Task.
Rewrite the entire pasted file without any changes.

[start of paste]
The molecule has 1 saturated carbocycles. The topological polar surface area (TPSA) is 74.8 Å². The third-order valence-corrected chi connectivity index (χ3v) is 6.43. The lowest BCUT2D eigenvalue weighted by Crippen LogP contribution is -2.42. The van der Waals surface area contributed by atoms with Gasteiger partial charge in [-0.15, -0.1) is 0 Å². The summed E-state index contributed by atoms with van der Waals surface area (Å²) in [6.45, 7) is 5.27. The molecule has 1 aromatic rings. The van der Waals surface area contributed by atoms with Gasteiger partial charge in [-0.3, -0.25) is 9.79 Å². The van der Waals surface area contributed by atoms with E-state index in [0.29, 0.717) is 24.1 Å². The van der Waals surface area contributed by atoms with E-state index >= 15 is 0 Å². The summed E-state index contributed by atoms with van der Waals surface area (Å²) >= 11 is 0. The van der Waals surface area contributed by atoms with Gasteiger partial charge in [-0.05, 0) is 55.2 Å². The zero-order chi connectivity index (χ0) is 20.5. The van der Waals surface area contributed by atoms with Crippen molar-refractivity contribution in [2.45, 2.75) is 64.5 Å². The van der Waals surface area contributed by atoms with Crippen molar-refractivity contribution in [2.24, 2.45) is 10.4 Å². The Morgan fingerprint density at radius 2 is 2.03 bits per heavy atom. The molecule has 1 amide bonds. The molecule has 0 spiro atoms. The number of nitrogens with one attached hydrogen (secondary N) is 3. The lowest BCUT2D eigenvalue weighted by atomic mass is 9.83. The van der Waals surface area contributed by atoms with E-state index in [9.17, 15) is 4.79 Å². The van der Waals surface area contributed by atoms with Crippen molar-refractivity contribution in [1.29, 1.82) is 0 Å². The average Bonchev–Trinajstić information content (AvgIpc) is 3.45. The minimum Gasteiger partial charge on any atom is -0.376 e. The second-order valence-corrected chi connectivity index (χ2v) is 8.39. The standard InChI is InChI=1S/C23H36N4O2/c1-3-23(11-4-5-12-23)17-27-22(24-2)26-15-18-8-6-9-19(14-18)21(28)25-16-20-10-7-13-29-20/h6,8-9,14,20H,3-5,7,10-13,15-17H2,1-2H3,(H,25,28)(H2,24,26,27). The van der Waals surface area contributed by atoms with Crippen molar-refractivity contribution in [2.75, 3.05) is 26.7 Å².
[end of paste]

The molecule has 1 saturated carbocycles. The topological polar surface area (TPSA) is 74.8 Å². The third-order valence-corrected chi connectivity index (χ3v) is 6.43. The lowest BCUT2D eigenvalue weighted by Crippen LogP contribution is -2.42. The van der Waals surface area contributed by atoms with Gasteiger partial charge in [-0.15, -0.1) is 0 Å². The summed E-state index contributed by atoms with van der Waals surface area (Å²) in [6.45, 7) is 5.27. The molecule has 1 aromatic rings. The van der Waals surface area contributed by atoms with Gasteiger partial charge in [-0.3, -0.25) is 9.79 Å². The van der Waals surface area contributed by atoms with E-state index in [0.29, 0.717) is 24.1 Å². The van der Waals surface area contributed by atoms with E-state index >= 15 is 0 Å². The summed E-state index contributed by atoms with van der Waals surface area (Å²) >= 11 is 0. The van der Waals surface area contributed by atoms with Gasteiger partial charge in [-0.05, 0) is 55.2 Å². The zero-order chi connectivity index (χ0) is 20.5. The van der Waals surface area contributed by atoms with Crippen molar-refractivity contribution in [2.45, 2.75) is 64.5 Å². The van der Waals surface area contributed by atoms with Crippen molar-refractivity contribution in [2.24, 2.45) is 10.4 Å². The Morgan fingerprint density at radius 2 is 2.03 bits per heavy atom. The molecule has 1 amide bonds. The molecule has 0 spiro atoms. The number of nitrogens with one attached hydrogen (secondary N) is 3. The lowest BCUT2D eigenvalue weighted by atomic mass is 9.83. The van der Waals surface area contributed by atoms with E-state index in [9.17, 15) is 4.79 Å². The van der Waals surface area contributed by atoms with Crippen molar-refractivity contribution in [1.29, 1.82) is 0 Å². The average Bonchev–Trinajstić information content (AvgIpc) is 3.45. The minimum Gasteiger partial charge on any atom is -0.376 e. The second-order valence-corrected chi connectivity index (χ2v) is 8.39. The standard InChI is InChI=1S/C23H36N4O2/c1-3-23(11-4-5-12-23)17-27-22(24-2)26-15-18-8-6-9-19(14-18)21(28)25-16-20-10-7-13-29-20/h6,8-9,14,20H,3-5,7,10-13,15-17H2,1-2H3,(H,25,28)(H2,24,26,27). The van der Waals surface area contributed by atoms with Crippen molar-refractivity contribution in [2.75, 3.05) is 26.7 Å².